A study at Yale demonstrated that patients suffering from severe depression were helped by imagining scenes in which they were praised by people they admired- a clear boost to their self-esteem.

Visualization and other relaxation methods may produce significant benefits, often by helping to ease pain and lift depression. Research is continuing to determine whether even more spectacular results can be achieved.

A controlled study of fifty-five women examined the effects of imagery and relaxation on breast milk production in mothers of infants in a neonatal intensive care unit. They received a twenty-minute audiotape of progressive relaxation followed by guided imagery of pleasant surroundings, milk flowing in the breasts, and the baby’s warm skin against theirs. They produced more than twice as much milk as compared to those receiving only routine care.

In another study, a group of metastatic cancer patients using daily imagery for a year achieved significant improvements in NK cell activity and several other measures of immune functioning.

At Michigan State University, researchers found that students could use guided imagery to improve the functioning of certain white cells called neutrophils, important immune cells in defense against bacterial and fungal infection. They could also decrease, but not increase, white cell counts. At one point in the study, a form of imagery intended to increase neutrophil count unexpectedly caused a drop instead. Subsequently, students were taught imagery explicitly intended to keep the neutrophil count steady, while increasing their effectiveness. Both of these goals were achieved.

Other studies have shown that imagery can lower blood pressure, slow heart rate and help treat insomnia, obesity and phobias.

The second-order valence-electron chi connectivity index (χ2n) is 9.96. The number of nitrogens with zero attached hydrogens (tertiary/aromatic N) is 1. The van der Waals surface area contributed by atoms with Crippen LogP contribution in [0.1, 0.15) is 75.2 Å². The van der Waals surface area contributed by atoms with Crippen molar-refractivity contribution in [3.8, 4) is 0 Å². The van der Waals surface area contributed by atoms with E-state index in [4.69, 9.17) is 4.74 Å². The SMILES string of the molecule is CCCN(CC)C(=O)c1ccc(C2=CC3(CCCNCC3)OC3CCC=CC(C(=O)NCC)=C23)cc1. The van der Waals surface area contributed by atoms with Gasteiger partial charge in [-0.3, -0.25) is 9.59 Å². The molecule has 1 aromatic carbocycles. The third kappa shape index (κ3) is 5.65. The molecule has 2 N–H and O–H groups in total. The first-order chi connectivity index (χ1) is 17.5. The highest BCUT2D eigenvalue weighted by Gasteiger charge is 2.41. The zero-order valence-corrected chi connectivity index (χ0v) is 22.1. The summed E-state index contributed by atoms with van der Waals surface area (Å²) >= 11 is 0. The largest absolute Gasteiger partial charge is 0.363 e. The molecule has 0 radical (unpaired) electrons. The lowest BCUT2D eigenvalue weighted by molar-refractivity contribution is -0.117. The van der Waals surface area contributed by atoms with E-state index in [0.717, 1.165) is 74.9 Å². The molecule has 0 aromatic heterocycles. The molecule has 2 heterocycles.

Two cases are quoted below from literature on the effectiveness of imagery.

A walk on the beach

Heidi, thirty-five, was scheduled for a round of chemotherapy for breast cancer. The treatment was to take place on Friday and she and her husband had tickets to fly to Hawaii on Saturday for a week’s vacation.

As is routine, she was called into the treatment center for a blood check on the Monday before to make sure her white cell count had recovered enough from the previous treatment to allow her to qualify for the next one. To her shock, she was told that her white count was only about half what it should be and she would probably have to forgo her vacation.

For four days she practiced imagery intensively several times a day, concentrating on raising her white count. She used images of the bone marrow releasing a steady, strong flow of white cells into her bloodstream and spreading throughout her body. She also imagined directing her breath into the bone marrow and thereby nourishing the stem cells (that produce the white cells) so that they could grow and release more white cells.

On that Friday, she went in for another blood test. Her white count had more than doubled. She was able to have the treatment and the next day was able to walk on the beach with her husband.

The vital fluid

Carol Anne was scheduled to undergo a complicated abdominal surgery to remove a cancerous tumor. Her surgeon told her that patients undergoing this procedure typically lose ten to eleven units of blood.

For several days prior to the surgery, Carol Anne practiced a form of imagery in which she pictured her body going through the surgery without losing any blood, the tissues knitting back together smoothly, no complications, and a speedy recovery. She also imagined the look on the surgeon’s face when he realized that no blood had been lost.

The day after the surgery, the surgeon came into her room and congratulated her on how well she had come through the ordeal. To his amazement, she had required only one unit of blood. When she told him of her preparations, he smiled and walked out shaking his head.”

Have you used imagery and visualization techniques to help conquer any ailments or illnesses? What have been your results?